Suitable gift for Irish teacher
June 21, 2008 7:43 AM   Subscribe

My children are finishing the year at a primary school in Ireland. Their teachers have been wonderful and I want to give them an end of the year thank you gift. In the U.S. gift certificates are popular but I'm unsure of the etiquette surrounding gift giving in this situation. Please advise. Thank you!
posted by KTrujillo to Society & Culture (10 answers total)
I think gifts would be fine. Last year I gave one of my kid's teacher a cozy cashmere blend throw. She loved it. I live in the US. This year I did give gift certificates, but I think a gift would be fine just about anywhere. I would write a nice note and wrap up a little something, even if it's just a plant or a nice box of chocolates.
posted by LoriFLA at 8:38 AM on June 21, 2008

I'm not a parent but am in Ireland, and from what I know from people who's kids are in primary school, I think an actual gift where the monetary value wasn't apparent would be a better choice (unless a few parents were to club together, and that's probably needlessly complicated). A lovely but modest-looking, non-personal gift doesn't seem like it would be weird or make the teacher uncomfortable, but I don't think it's expected from parents either.

I think homewares stuff like Nicholas Mosse or Louis Mulcahy pottery, or Avoca or Foxford weaving - I guess, Kilkenny Design/Avoca shop style gifts - suits pretty well for those kinds of gifts. Not sure which part of Ireland you're in, or what amount you're looking to spend, but you might be able to figure out something along those lines.

(On the other hand, I'm half-expecting an Irish primary school teacher to weigh in and plead that nobody adds to their 800 Nicholas Mosse mugs and twelve Avoca blankets.)
posted by carbide at 8:45 AM on June 21, 2008

My child and I made cookies. Yes, I know some people will throw them out. But I think it's better to teach my child the process of creating something and proudly giving the gift. It's more meaningful and it's still a thank you, but without all the monetary trappings. If the teachers don't want them, they can give them away. I don't care if they give them away, really. It's important to me that my child not think you have to buy things for people who are doing their jobs -- or that you have to spend a lot of money to sincerely thank those who go beyond the call of duty.
posted by acoutu at 9:07 AM on June 21, 2008

I'm not in Ireland, and I'm not a parent, but I know primary school teachers in the UK, and here there get lots of chocolate and wine and smellies (toiletries). So much chocolate in fact, that they often give it away to me! (But this is mostly because my best teacher friend doesn't like chocolate that much.)

I think a gift voucher would go down fine, and would solve the excess chocolate problem (if they have a similar problem in Ireland), but it is a little impersonal.
posted by Helga-woo at 9:09 AM on June 21, 2008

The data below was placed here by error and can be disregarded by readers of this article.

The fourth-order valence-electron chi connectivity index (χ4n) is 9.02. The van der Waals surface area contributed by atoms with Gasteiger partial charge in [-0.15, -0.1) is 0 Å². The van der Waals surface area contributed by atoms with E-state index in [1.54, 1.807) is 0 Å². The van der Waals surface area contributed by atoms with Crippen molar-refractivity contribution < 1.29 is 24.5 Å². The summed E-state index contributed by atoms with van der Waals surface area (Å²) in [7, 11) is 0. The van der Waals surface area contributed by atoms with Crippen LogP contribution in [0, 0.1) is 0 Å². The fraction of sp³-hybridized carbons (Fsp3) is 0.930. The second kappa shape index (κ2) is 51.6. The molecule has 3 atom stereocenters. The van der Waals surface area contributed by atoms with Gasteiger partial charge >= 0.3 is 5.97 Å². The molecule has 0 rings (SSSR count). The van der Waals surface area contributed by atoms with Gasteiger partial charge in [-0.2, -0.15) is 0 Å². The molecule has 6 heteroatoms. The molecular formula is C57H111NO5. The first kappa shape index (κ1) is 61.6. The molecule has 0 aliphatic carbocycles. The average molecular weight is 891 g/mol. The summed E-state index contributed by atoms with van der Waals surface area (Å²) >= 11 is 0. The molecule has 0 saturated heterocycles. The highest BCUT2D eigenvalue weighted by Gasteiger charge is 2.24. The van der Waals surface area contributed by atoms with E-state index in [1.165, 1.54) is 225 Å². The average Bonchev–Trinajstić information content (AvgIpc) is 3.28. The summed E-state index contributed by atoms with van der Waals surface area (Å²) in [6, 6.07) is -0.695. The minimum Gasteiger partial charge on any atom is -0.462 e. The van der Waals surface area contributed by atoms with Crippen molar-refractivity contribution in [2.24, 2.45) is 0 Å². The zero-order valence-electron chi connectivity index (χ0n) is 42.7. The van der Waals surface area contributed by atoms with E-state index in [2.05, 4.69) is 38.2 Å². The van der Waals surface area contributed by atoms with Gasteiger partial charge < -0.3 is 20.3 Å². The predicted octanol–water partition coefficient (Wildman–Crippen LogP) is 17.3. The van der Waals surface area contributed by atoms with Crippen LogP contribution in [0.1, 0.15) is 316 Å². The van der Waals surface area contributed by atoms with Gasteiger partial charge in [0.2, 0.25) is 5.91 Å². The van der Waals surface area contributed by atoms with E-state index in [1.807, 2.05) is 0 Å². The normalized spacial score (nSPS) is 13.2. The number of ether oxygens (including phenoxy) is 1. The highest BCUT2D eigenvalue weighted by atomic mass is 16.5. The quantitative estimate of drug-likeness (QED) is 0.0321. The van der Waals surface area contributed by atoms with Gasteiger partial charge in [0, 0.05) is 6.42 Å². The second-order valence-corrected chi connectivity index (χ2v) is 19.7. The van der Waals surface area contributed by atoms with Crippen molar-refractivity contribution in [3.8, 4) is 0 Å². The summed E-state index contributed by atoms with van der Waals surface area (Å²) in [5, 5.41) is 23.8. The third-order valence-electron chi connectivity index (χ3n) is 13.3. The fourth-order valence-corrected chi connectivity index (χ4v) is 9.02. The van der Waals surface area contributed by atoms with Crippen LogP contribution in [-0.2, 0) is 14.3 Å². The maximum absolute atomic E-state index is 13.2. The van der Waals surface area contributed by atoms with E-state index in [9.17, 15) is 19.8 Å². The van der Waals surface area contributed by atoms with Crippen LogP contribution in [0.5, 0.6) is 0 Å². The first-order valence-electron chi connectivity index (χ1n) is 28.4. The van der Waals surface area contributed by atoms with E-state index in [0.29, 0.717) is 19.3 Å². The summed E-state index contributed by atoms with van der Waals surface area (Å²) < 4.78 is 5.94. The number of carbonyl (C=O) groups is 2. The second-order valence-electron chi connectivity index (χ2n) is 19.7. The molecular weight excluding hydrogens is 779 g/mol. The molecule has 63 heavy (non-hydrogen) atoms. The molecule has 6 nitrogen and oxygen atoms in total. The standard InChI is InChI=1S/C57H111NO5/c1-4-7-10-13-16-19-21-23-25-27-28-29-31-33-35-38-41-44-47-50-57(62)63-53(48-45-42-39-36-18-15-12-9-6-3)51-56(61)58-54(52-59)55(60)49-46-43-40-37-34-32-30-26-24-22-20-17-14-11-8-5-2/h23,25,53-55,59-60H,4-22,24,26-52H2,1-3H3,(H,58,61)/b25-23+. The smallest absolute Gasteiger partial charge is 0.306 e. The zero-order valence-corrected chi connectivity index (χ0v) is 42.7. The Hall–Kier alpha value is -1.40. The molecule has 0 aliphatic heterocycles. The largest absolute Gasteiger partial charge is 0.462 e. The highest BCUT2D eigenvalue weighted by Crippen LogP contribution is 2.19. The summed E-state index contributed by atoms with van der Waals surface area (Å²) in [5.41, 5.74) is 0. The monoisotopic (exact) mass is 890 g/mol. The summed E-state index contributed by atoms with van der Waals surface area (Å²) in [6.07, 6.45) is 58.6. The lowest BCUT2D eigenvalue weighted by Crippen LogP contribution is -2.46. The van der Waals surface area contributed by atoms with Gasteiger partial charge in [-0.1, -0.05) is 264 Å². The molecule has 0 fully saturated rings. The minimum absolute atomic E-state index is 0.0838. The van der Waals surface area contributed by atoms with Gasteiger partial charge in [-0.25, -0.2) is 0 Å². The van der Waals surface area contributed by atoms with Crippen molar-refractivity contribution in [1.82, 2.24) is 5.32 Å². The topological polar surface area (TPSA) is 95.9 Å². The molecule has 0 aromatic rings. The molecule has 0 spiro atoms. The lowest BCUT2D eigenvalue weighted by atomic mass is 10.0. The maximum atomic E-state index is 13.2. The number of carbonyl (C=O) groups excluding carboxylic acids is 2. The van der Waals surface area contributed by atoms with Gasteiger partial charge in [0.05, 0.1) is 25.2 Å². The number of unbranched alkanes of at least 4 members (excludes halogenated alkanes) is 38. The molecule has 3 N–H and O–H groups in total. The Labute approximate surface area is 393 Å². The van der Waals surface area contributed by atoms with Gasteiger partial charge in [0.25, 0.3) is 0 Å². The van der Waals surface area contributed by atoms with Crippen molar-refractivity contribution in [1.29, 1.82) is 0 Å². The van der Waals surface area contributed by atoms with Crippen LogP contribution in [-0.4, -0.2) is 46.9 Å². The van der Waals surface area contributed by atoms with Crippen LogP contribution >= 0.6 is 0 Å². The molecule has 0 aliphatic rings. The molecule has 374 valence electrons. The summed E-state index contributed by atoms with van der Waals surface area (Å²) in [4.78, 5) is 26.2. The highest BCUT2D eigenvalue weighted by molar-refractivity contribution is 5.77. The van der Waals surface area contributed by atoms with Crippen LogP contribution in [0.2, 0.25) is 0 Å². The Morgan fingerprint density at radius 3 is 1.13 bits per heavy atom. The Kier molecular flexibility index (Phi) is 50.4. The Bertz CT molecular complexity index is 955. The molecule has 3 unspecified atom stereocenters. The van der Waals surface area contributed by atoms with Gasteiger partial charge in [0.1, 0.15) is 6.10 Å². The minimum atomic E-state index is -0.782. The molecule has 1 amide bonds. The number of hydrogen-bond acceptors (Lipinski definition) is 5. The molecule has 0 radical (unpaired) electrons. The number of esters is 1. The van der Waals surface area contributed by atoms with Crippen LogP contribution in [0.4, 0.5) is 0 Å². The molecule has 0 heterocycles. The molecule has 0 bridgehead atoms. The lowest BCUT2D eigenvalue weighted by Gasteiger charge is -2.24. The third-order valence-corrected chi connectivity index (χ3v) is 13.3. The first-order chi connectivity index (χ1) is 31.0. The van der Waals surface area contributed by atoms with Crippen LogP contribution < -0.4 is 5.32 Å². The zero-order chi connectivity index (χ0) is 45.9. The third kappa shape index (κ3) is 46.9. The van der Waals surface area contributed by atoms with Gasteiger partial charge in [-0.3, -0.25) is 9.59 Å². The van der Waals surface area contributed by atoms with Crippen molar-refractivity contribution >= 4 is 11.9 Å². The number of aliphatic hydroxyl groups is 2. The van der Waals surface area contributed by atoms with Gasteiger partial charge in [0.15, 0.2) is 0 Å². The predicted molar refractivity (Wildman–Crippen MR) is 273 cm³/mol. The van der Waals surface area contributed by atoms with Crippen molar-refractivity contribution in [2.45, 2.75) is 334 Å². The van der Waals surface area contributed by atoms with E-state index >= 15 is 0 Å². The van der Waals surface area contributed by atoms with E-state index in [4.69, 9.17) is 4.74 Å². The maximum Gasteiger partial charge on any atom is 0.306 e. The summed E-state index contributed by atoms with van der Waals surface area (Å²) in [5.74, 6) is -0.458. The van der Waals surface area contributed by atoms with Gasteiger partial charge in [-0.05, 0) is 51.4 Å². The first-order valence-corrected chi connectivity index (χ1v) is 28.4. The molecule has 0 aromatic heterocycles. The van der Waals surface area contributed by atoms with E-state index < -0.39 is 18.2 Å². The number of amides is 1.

I like the idea of the home-made cookies. A teacher friend of mine received 19 glass paperweights at the end of one school year, thanks to a local gift shop that had a sign on them saying "ideal gift for teacher".
posted by essexjan at 10:48 AM on June 21, 2008

I wouldn't go for the gift certificate option, I suspect there would be embarrassment over it having an obvious monetary value. Cookies or something the kids were involved in sounds like a great idea. As an alternative, when I was younger my parents occasionally gave my teachers flowers or some sort of plant.

I'm Irish by the way, although I suspect that advice on this would be just as good from the Scots, Welsh or English.
posted by knapah at 11:46 AM on June 21, 2008

My mum is a primary school teacher in Dublin and so are all of her friends. The gifts they like the most are the "personal" ones - where the parent has had a chat to them at a parent-teacher meeting or something, and remembers that they really like that coffee shop and go every wednesday (and gets them a gift cert for it), or remembers that her dad was from a certain town in Kerry and gets a picture of it. They talk about those gifts forever.

Smallish craft items similar to those carbide mentions above go down well too .... yeah, they get a fair number of them, but as long as they're high quality they look nice in most rooms. Small hampers or boxes from a nice deli are quite common too.

Cheap bottles of vino and bad art made by the parent are the ones she raises her brows over, although she appreciates any gift a parent gives her, of course. And whatever about the present, a handwritten card or note from the kid always makes her all gooey and we have to endure "awwww, my little Declan, he was a rogue but look at this!" for the whole evening.
posted by jamesonandwater at 3:24 PM on June 21, 2008

I am not Irish, but I've known a few UK based teachers, and I'd say a handmade card from your kids, plus a big bunch of flowers would go down well on the last day. If she has allergies, a nice (red?) pen or a sturdy mug for future cups of tea would also be good.
posted by saturnine at 5:09 AM on June 22, 2008

I have been on the receiving end of end of year gifts, and I really appreciated everything that I got. I didn't expect to be given anything so the fact that parents/children went out of their way to get something was very touching. The one thing that stood out from the other items was a painting done by one of my students, with obvious help from her parents. So in my experience anything that has a personal touch would be appreciated. Otherwise chocolates, drinks, and gift tokens where all very gratefully received.
posted by djstig at 3:28 PM on June 22, 2008

Thank you all so much for your suggestions!
posted by KTrujillo at 12:31 AM on June 23, 2008

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